Mr. Stevens, the ambassador, and Mr. Smith, another State Department employee, were killed when a mob of militants tried to storm the main United States diplomatic mission, which was set on fire. Mr. Woods and Mr. Doherty, who were contractors for the C.I.A., died later when a separate annex run by the agency was hit by mortars.

In 2016, an 800-page report by the House Select Committee on Benghazi delivered a broad rebuke of the State Department, Defense Department and C.I.A. for their failure to grasp the acute security risks in Benghazi and for maintaining diplomatic outposts that they could not protect. The report found no new evidence of culpability or wrongdoing by Mrs. Clinton.



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Indian women politicians face online abuse: Study | India News

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Nearly 100 Indian women politicians faced abuse, including rape and death threats, on social media during elections last year, with researchers raising concerns over rising online violence against women globally.

A study by Amnesty International India said 95 female politicians received nearly 1 million hateful mentions on Twitter between March and May, one in five of which was sexist or misogynistic. In all, there were 724 women candidates.

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Digital rights experts said gender-based online violence was increasing which was intimidating women and deterring them from putting themselves forward for public office.

“People should know what women in politics endure, what they have to put up with and how unequal it becomes for them,” said Shazia Ilmi, a member of India’s ruling Bharatiya Janata Party (BJP), in the report.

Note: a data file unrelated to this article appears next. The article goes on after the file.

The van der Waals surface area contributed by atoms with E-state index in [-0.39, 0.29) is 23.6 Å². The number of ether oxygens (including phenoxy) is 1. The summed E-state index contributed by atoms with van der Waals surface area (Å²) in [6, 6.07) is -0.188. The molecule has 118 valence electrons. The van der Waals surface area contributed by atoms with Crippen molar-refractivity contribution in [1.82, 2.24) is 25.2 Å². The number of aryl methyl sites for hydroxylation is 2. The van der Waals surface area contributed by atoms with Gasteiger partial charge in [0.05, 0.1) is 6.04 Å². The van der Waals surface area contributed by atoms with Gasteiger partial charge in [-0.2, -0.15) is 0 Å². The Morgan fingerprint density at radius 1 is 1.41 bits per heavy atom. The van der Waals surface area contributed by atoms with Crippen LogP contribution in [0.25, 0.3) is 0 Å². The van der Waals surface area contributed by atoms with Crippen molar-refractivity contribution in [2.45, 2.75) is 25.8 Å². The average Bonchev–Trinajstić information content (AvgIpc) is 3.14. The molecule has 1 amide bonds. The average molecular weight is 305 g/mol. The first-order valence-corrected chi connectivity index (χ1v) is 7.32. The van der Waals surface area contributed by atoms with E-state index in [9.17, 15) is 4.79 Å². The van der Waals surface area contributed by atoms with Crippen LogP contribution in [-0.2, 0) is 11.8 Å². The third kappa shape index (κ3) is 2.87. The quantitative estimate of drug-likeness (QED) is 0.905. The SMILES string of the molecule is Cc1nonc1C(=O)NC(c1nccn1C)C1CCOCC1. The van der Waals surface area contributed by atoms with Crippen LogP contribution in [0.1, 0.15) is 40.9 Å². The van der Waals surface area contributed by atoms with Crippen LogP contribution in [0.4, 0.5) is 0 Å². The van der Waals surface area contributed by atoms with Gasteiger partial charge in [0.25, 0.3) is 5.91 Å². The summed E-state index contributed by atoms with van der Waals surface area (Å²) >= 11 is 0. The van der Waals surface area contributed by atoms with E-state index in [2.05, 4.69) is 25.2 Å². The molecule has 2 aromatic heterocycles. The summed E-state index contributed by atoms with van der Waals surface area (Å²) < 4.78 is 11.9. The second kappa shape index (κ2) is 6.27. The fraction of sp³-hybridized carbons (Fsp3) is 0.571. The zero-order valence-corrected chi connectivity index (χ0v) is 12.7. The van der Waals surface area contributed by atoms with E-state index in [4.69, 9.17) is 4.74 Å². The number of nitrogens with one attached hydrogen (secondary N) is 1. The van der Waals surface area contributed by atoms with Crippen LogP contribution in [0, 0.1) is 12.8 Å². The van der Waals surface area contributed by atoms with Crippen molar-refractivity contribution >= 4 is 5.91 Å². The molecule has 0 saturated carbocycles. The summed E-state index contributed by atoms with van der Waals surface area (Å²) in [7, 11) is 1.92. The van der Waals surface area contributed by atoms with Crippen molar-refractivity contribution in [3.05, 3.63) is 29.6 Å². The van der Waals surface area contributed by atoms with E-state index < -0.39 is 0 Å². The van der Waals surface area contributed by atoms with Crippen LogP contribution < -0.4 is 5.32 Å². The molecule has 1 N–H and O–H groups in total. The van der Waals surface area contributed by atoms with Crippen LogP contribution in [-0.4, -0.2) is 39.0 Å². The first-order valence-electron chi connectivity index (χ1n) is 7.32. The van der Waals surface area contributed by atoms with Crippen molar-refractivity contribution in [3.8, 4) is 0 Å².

It was unclear if online abuse against women politicians was worsening or improving as the research was the first of its kind and scale in India, said an Amnesty spokesperson.

But Adrian Lovett, head of the World Wide Web Foundation, said gender-based online violence was on the rise globally in developed and well as developing countries.

He said this was exacerbating the digital divide between men and women which was getting worse as the number of people going online increased and more men than women logged on.

“Gender-based online violence is increasing,” Lovett told Reuters news agency at the World Economic Forum (WEF) Annual Meeting on Davos in the Swiss Alps.

“It is not particular to one country or one region. It is a reality in developing countries and an increasing challenge in North America, Europe and across the world.

“This is affecting political participation by women, especially young women being put off by the online harassment of women in public life.”